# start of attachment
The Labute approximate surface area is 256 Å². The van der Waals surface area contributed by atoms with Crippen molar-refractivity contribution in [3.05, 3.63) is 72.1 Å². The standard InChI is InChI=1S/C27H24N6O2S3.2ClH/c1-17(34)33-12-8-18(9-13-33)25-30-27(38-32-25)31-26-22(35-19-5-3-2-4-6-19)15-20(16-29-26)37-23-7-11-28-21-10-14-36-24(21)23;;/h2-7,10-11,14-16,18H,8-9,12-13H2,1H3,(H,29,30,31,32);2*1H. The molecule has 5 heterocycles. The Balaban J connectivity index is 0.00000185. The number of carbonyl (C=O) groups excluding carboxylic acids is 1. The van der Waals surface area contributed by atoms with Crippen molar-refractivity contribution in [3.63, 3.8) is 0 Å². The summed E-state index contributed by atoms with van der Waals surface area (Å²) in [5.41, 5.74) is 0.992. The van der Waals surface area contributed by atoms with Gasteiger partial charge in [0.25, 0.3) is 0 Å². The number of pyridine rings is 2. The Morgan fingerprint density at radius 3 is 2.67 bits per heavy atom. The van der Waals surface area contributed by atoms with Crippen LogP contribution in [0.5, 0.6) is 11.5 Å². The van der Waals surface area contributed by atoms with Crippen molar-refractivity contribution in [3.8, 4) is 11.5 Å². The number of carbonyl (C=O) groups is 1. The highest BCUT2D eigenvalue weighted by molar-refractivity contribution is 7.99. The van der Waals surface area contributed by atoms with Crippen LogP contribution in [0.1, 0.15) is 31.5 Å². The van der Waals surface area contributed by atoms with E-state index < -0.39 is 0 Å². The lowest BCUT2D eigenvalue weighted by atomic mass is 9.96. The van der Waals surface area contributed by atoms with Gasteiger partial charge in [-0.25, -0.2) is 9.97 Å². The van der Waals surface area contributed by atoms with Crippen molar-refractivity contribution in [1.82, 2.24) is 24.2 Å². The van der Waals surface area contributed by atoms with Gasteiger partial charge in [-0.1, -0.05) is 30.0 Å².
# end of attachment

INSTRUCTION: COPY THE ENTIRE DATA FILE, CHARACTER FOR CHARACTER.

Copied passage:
The Labute approximate surface area is 256 Å². The van der Waals surface area contributed by atoms with Crippen molar-refractivity contribution in [3.05, 3.63) is 72.1 Å². The standard InChI is InChI=1S/C27H24N6O2S3.2ClH/c1-17(34)33-12-8-18(9-13-33)25-30-27(38-32-25)31-26-22(35-19-5-3-2-4-6-19)15-20(16-29-26)37-23-7-11-28-21-10-14-36-24(21)23;;/h2-7,10-11,14-16,18H,8-9,12-13H2,1H3,(H,29,30,31,32);2*1H. The molecule has 5 heterocycles. The Balaban J connectivity index is 0.00000185. The number of carbonyl (C=O) groups excluding carboxylic acids is 1. The van der Waals surface area contributed by atoms with Crippen molar-refractivity contribution in [3.63, 3.8) is 0 Å². The summed E-state index contributed by atoms with van der Waals surface area (Å²) in [5.41, 5.74) is 0.992. The van der Waals surface area contributed by atoms with Gasteiger partial charge in [0.25, 0.3) is 0 Å². The number of pyridine rings is 2. The Morgan fingerprint density at radius 3 is 2.67 bits per heavy atom. The van der Waals surface area contributed by atoms with Crippen LogP contribution in [0.5, 0.6) is 11.5 Å². The van der Waals surface area contributed by atoms with Crippen molar-refractivity contribution in [3.8, 4) is 11.5 Å². The number of carbonyl (C=O) groups is 1. The highest BCUT2D eigenvalue weighted by molar-refractivity contribution is 7.99. The van der Waals surface area contributed by atoms with Crippen LogP contribution in [0.1, 0.15) is 31.5 Å². The van der Waals surface area contributed by atoms with E-state index < -0.39 is 0 Å². The lowest BCUT2D eigenvalue weighted by atomic mass is 9.96. The van der Waals surface area contributed by atoms with Gasteiger partial charge in [-0.25, -0.2) is 9.97 Å². The van der Waals surface area contributed by atoms with Crippen molar-refractivity contribution in [1.82, 2.24) is 24.2 Å². The van der Waals surface area contributed by atoms with Gasteiger partial charge in [-0.1, -0.05) is 30.0 Å².